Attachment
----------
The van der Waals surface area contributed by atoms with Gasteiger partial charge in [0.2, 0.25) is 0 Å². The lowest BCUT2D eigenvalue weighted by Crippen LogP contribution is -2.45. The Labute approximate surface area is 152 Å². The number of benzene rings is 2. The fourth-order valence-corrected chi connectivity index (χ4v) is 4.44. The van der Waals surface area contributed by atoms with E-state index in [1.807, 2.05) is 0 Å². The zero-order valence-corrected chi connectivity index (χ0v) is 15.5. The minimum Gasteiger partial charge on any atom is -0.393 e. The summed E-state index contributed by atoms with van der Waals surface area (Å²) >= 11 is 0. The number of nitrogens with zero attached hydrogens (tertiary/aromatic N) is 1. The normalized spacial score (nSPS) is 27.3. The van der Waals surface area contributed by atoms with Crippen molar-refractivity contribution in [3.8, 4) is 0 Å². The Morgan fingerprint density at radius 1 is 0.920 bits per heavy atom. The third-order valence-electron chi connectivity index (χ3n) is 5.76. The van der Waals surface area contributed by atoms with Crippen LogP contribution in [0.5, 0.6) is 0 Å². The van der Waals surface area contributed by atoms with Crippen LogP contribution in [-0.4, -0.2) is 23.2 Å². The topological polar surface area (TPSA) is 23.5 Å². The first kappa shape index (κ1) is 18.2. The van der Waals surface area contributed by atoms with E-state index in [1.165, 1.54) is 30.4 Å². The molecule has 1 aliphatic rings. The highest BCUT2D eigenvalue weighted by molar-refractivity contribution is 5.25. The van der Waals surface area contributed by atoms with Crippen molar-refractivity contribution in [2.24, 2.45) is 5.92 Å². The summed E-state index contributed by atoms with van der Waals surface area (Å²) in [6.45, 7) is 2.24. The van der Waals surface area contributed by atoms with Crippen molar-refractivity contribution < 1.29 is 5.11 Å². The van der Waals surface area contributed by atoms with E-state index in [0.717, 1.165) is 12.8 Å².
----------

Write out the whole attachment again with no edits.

The van der Waals surface area contributed by atoms with Gasteiger partial charge in [0.2, 0.25) is 0 Å². The lowest BCUT2D eigenvalue weighted by Crippen LogP contribution is -2.45. The Labute approximate surface area is 152 Å². The number of benzene rings is 2. The fourth-order valence-corrected chi connectivity index (χ4v) is 4.44. The van der Waals surface area contributed by atoms with E-state index in [1.807, 2.05) is 0 Å². The zero-order valence-corrected chi connectivity index (χ0v) is 15.5. The minimum Gasteiger partial charge on any atom is -0.393 e. The summed E-state index contributed by atoms with van der Waals surface area (Å²) >= 11 is 0. The number of nitrogens with zero attached hydrogens (tertiary/aromatic N) is 1. The normalized spacial score (nSPS) is 27.3. The van der Waals surface area contributed by atoms with Crippen molar-refractivity contribution in [3.8, 4) is 0 Å². The Morgan fingerprint density at radius 1 is 0.920 bits per heavy atom. The third-order valence-electron chi connectivity index (χ3n) is 5.76. The van der Waals surface area contributed by atoms with Crippen LogP contribution in [0.5, 0.6) is 0 Å². The van der Waals surface area contributed by atoms with Crippen LogP contribution in [-0.4, -0.2) is 23.2 Å². The topological polar surface area (TPSA) is 23.5 Å². The first kappa shape index (κ1) is 18.2. The van der Waals surface area contributed by atoms with E-state index in [1.165, 1.54) is 30.4 Å². The molecule has 1 aliphatic rings. The highest BCUT2D eigenvalue weighted by molar-refractivity contribution is 5.25. The van der Waals surface area contributed by atoms with Crippen molar-refractivity contribution in [2.24, 2.45) is 5.92 Å². The summed E-state index contributed by atoms with van der Waals surface area (Å²) in [6.45, 7) is 2.24. The van der Waals surface area contributed by atoms with Crippen molar-refractivity contribution < 1.29 is 5.11 Å². The van der Waals surface area contributed by atoms with E-state index in [0.717, 1.165) is 12.8 Å².